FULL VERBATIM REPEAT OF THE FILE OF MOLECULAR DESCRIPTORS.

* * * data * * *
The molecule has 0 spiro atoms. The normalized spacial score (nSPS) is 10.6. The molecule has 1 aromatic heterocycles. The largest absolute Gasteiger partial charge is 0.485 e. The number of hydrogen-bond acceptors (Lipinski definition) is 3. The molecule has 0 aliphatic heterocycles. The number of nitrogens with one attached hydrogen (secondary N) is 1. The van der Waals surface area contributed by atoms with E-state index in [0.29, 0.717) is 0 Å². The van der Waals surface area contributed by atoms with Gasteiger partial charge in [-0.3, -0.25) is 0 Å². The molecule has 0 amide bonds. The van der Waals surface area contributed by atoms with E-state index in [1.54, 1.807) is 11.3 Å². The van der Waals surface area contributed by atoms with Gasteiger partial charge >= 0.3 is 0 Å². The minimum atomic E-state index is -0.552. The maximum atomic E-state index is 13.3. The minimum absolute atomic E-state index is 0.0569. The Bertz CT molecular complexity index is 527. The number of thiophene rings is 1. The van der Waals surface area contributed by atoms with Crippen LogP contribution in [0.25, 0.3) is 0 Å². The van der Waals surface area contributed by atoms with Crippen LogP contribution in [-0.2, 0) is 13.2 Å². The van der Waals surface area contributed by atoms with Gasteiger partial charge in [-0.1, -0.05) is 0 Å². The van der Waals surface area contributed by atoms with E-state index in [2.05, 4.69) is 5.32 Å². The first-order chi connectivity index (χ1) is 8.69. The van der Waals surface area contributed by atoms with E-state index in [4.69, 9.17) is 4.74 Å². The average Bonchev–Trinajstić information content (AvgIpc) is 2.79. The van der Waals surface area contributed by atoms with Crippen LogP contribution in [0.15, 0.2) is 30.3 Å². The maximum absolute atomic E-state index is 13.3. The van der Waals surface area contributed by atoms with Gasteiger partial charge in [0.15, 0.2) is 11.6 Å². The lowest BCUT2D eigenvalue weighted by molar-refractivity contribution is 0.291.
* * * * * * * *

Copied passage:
The molecule has 0 spiro atoms. The normalized spacial score (nSPS) is 10.6. The molecule has 1 aromatic heterocycles. The largest absolute Gasteiger partial charge is 0.485 e. The number of hydrogen-bond acceptors (Lipinski definition) is 3. The molecule has 0 aliphatic heterocycles. The number of nitrogens with one attached hydrogen (secondary N) is 1. The van der Waals surface area contributed by atoms with E-state index in [0.29, 0.717) is 0 Å². The van der Waals surface area contributed by atoms with Gasteiger partial charge in [-0.3, -0.25) is 0 Å². The molecule has 0 amide bonds. The van der Waals surface area contributed by atoms with E-state index in [1.54, 1.807) is 11.3 Å². The van der Waals surface area contributed by atoms with Gasteiger partial charge >= 0.3 is 0 Å². The minimum atomic E-state index is -0.552. The maximum atomic E-state index is 13.3. The minimum absolute atomic E-state index is 0.0569. The Bertz CT molecular complexity index is 527. The number of thiophene rings is 1. The van der Waals surface area contributed by atoms with Crippen LogP contribution in [0.25, 0.3) is 0 Å². The van der Waals surface area contributed by atoms with Crippen LogP contribution in [-0.2, 0) is 13.2 Å². The van der Waals surface area contributed by atoms with Gasteiger partial charge in [-0.1, -0.05) is 0 Å². The van der Waals surface area contributed by atoms with E-state index in [2.05, 4.69) is 5.32 Å². The first-order chi connectivity index (χ1) is 8.69. The van der Waals surface area contributed by atoms with E-state index in [4.69, 9.17) is 4.74 Å². The average Bonchev–Trinajstić information content (AvgIpc) is 2.79. The van der Waals surface area contributed by atoms with Crippen LogP contribution in [0.15, 0.2) is 30.3 Å². The maximum absolute atomic E-state index is 13.3. The van der Waals surface area contributed by atoms with Gasteiger partial charge in [0.15, 0.2) is 11.6 Å². The lowest BCUT2D eigenvalue weighted by molar-refractivity contribution is 0.291.